IRs typically tend to be highly entreprenurial, self-starters and (usually) innovative. Let's remember that "independent" means "not dependent". Also, since commission-only is the compensation structure, IRs are always a variable cost.
One of the areas that was left out of the article is the independent DIRECT representative. Perhaps this is because we are a relatively new genre.
Most of what was mentioned in the article also applies to us, except that we do not have all the dealer reps selling our product in our absence.
If we fail, it is on our shoulders. If we succeed, it is our doing. This represents both the advantage AND the drawback of being an independent direct rep. We cannot count on others to make us successful, nor do we have to beg and plead for detail time, sales meetings, etc. We are 100% on our own.
I am just getting started as an independent. It's tough going...but when I succeed, it will be because I have created my own future, controlled my own destiny and relied on what I know I am capable of doing.
IRs have a unique, supportive role with the retail reps. Most of the retail reps have had their territories expanded as well as their catalog, so they have more to do, less time to do it in, and more information to try and retain. Their customers have less time to spend with them, so they need to rely on the resources they have available to them. That's where the IR comes in- answering the customer's questions, providing samples and ongoing "technical support" for both the retail rep and their customer. A good retail rep is always looking for more sales, and will utilize the support that's available. Sadly, the industry has beaten a lot of reps up, and they are content to simply collect the weekly orders like they're waiting tables.
Great article from the Independent's point of view!
Interesting article. being a manufacturer that employs independant teammates I must agree that much said there is true and the value of a really good independant is well, invaluable. As a rep, a mentor, confidant and hopefully friend. The downside is the lack of trust that can exist between some and their companies, on both sides. Yes, most companies have been burned by a lazy rep or two that has cost them marketshare longterm, or one that sells them out to a higher dollar, which i have seen on multiple occasions and experienced first hand, earlier in our PDT days. All reps have been burned by companies too, companies that decide they are "paying too much money" to a rep (forgetting said rep helped them GET there), and can them, cutting commissions, etc.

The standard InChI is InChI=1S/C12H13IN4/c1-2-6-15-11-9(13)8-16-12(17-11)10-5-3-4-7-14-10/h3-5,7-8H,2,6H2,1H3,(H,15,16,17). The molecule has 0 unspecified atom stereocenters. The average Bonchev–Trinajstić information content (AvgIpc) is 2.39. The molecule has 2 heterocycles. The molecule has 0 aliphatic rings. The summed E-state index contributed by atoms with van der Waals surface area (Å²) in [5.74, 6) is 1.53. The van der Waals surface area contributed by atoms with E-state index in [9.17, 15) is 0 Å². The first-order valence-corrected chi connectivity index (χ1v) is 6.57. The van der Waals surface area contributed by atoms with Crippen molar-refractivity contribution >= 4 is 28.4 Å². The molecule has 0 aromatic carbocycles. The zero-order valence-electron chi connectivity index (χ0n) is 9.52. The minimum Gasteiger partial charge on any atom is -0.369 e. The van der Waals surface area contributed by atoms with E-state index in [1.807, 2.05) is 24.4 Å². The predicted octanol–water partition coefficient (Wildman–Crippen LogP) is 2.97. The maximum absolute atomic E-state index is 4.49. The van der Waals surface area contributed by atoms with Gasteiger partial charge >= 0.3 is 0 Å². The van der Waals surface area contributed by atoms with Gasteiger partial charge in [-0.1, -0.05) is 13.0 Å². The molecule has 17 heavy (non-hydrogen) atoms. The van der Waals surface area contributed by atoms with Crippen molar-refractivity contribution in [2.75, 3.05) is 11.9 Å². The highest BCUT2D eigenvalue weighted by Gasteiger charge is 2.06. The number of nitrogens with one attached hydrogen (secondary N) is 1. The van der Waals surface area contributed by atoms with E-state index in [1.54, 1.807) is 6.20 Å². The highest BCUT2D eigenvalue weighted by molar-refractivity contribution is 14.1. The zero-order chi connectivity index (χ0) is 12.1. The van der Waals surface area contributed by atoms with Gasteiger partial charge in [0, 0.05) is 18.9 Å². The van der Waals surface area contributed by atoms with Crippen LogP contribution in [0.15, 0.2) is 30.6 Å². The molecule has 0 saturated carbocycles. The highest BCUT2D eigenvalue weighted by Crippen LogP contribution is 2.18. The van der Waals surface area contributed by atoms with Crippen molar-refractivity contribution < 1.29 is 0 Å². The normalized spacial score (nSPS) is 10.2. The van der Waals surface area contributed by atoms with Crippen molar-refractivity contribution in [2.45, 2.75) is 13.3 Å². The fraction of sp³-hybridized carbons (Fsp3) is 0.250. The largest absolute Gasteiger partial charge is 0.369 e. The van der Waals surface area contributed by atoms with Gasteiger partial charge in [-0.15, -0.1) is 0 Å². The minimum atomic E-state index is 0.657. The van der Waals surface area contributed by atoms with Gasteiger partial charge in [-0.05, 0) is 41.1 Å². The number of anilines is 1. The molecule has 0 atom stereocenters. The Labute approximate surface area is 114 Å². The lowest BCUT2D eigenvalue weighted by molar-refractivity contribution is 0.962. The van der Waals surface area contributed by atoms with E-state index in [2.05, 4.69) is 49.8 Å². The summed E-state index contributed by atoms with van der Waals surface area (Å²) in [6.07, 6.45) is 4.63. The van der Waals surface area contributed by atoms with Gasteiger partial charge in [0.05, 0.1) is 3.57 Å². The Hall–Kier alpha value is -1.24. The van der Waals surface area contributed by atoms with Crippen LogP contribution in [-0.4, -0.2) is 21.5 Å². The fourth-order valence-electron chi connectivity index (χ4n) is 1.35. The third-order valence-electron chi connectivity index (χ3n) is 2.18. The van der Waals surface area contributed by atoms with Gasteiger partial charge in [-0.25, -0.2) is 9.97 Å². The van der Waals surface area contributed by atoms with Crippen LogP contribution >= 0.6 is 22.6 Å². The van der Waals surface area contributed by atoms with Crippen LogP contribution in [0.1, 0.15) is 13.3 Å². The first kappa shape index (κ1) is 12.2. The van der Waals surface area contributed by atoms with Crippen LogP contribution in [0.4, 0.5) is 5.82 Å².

I have always said a rep should not be released for earning $100,000.00 commissions from a company, but maybe they should for $1,000.00 commisions. This too has caviots, though. Is the company doing everything they can to assist the reps unique territory growth? Products considered excellent? Most of us, I fear, do not look inward and challenge our own resouces to support a failing rep/territory. Many companies find it easier to simply replace the rep, unfortunately. I personally have replaced reps too, showing me that without a doubt, some products or companies are not a perfect fit for everyone.
One can only hope that trust is increased by both parties by dealing with each other with integrity and openness.
In the meantime, heads down, asses up, quit whining about a recession and lets all work through it, shall we?
Fred - Good points in your post. As an independent rep for many years, I have seen the other side of the business. All of us who have been in the business for any length of time have been through a number of lines that have told us that we're no longer needed. Sometimes it's for reasons that are beyond anyone's control, such as buyouts. Other times, a company may decide that they don't want (or need) territory reps. The third scenario involves replacement of a territory rep for reasons that are sometimes difficult to understand. These are the instances where production of sales can come into play, and sometimes those variations in sales are due to economic conditions or simply inconsistencies because of the time of year involved. Even though we all know that those things happen, it is still painful to lose a line. That's why we appreciate your expression of support. Thanks - Stuart
Thanks for the feedback on the article. Glad it seemed to resonate with you. I'm always open to hearing from the IR's point of views on some of the successes and struggles that are out there. Mike, if you'd ever like to do something on the independent direct rep, drop me a line.